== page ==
customer retention rate for Chevrolet is the highest in the industry,
according to the J.D. Power and Associates 2003 Customer Retention
StudySM released recently.
Chevrolet Has Highest
Customer Retention Rate in Industry
inaugural study measures the ability of nameplates to retain their
owners who are once again in the market for a new vehicle. On
average, the study finds that about one-half of consumers will
repurchase the same nameplate.
ranks highest in customer retention, retaining 60.8 percent of
its owners. Chevrolet models with the strongest retention rates
include the Avalanche, with 74.5 percent of owners purchasing
another Chevrolet model, TrailBlazer (73.8%), Impala (70.1%) and
Silverado 1500/2500 (68.7%).
is followed in the ranking by Toyota (59.3%), Mercedes-Benz (58.7%),
Ford (58.1%) and Honda (57.1%). Isuzu trails the industry, retaining
only 3.5 percent of its customers.
study finds that one of the most influential reasons that customers
do not purchase another model in the nameplate's lineup is that
the brand doesn't offer the type of vehicle they were looking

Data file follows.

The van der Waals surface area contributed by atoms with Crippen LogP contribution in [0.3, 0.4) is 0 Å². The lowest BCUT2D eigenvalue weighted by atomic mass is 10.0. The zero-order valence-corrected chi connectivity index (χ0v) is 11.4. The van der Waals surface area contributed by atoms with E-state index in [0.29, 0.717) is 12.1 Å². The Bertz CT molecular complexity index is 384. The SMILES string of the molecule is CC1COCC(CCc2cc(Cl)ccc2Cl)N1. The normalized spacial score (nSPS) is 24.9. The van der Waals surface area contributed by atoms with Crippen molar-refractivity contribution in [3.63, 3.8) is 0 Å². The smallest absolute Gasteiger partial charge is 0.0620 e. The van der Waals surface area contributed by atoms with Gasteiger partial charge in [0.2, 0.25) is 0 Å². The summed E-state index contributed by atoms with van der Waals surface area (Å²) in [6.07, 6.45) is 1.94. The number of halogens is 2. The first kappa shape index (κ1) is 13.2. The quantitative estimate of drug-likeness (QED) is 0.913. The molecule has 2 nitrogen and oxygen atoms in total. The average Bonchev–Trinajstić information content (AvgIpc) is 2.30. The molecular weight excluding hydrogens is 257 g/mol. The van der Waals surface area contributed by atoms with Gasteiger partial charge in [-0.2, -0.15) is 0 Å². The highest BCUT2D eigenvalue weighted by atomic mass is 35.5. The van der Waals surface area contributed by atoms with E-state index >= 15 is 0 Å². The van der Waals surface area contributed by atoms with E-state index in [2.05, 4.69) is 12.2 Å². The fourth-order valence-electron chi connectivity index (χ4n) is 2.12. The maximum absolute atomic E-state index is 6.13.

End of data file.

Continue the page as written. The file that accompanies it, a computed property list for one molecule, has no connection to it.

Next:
for. A large number of customers who defect to another brand do
so because they believe their previous manufacturer does not make
the type of vehicle they want when they re-enter the new-vehicle
is an example of a broad product line that offers customers many
options to fit their needs," said Joe Ivers, partner at J.D.
Power and Associates. "While manufacturers tend not to expect
each of their brands to retain customers 'for life,' many have
realigned themselves through mergers and acquisitions to accumulate
a portfolio of brands that give customers a place to move up as
they age and become more affluent. However,
manufacturers vary in the degree to which they have integrated
their brand portfolio into a coherent cross-brand strategy."
from a brand can occur due to owners' poor experiences with their
previous vehicles, or because they are "captured" by
positive aspects of the new brand they buy. Among these "captured"
customers, nearly two-thirds purchase a model from a different
brand because the new vehicle meets their practical needs. More
than one-half feel the vehicle they buy has a better
look or style or because the brand is known for better quality
than the brand of their previous vehicle.
retention is critical to manufacturers, not just because the cost
of keeping a customer is generally lower than gaining a new one,
but it's also a test of whether the brand has staying power,"
said Ivers. "Customer retention can be predicted to a fairly
strong degree based on the sales and service experiences with
the brand along with the vehicle's quality, durability and appeal.
However, a large portion of vehicle owners are up for grabs. Being
able to identify defectors, both within the brand and those of
the competition, can help a brand to develop and implement remedies.
Also, identifying these 'fence-sitters' helps marketers know who
can be influenced one way or the other."